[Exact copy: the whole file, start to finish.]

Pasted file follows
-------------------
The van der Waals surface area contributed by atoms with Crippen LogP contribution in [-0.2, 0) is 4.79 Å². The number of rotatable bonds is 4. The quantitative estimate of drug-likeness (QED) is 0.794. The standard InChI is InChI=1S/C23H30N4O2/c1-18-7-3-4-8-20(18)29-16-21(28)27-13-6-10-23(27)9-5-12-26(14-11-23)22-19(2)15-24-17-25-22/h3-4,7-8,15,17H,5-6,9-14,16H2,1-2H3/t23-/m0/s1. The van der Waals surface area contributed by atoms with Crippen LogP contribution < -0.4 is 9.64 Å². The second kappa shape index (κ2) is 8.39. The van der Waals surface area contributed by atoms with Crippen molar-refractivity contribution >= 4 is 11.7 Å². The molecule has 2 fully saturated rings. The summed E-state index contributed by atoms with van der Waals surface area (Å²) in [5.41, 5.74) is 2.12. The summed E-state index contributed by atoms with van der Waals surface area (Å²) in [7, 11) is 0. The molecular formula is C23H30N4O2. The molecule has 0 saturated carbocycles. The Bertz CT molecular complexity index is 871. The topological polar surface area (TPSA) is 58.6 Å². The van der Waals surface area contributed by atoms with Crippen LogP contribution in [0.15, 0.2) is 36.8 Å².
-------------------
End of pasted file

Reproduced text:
The van der Waals surface area contributed by atoms with Crippen LogP contribution in [-0.2, 0) is 4.79 Å². The number of rotatable bonds is 4. The quantitative estimate of drug-likeness (QED) is 0.794. The standard InChI is InChI=1S/C23H30N4O2/c1-18-7-3-4-8-20(18)29-16-21(28)27-13-6-10-23(27)9-5-12-26(14-11-23)22-19(2)15-24-17-25-22/h3-4,7-8,15,17H,5-6,9-14,16H2,1-2H3/t23-/m0/s1. The van der Waals surface area contributed by atoms with Crippen LogP contribution < -0.4 is 9.64 Å². The second kappa shape index (κ2) is 8.39. The van der Waals surface area contributed by atoms with Crippen molar-refractivity contribution >= 4 is 11.7 Å². The molecule has 2 fully saturated rings. The summed E-state index contributed by atoms with van der Waals surface area (Å²) in [5.41, 5.74) is 2.12. The summed E-state index contributed by atoms with van der Waals surface area (Å²) in [7, 11) is 0. The molecular formula is C23H30N4O2. The molecule has 0 saturated carbocycles. The Bertz CT molecular complexity index is 871. The topological polar surface area (TPSA) is 58.6 Å². The van der Waals surface area contributed by atoms with Crippen LogP contribution in [0.15, 0.2) is 36.8 Å².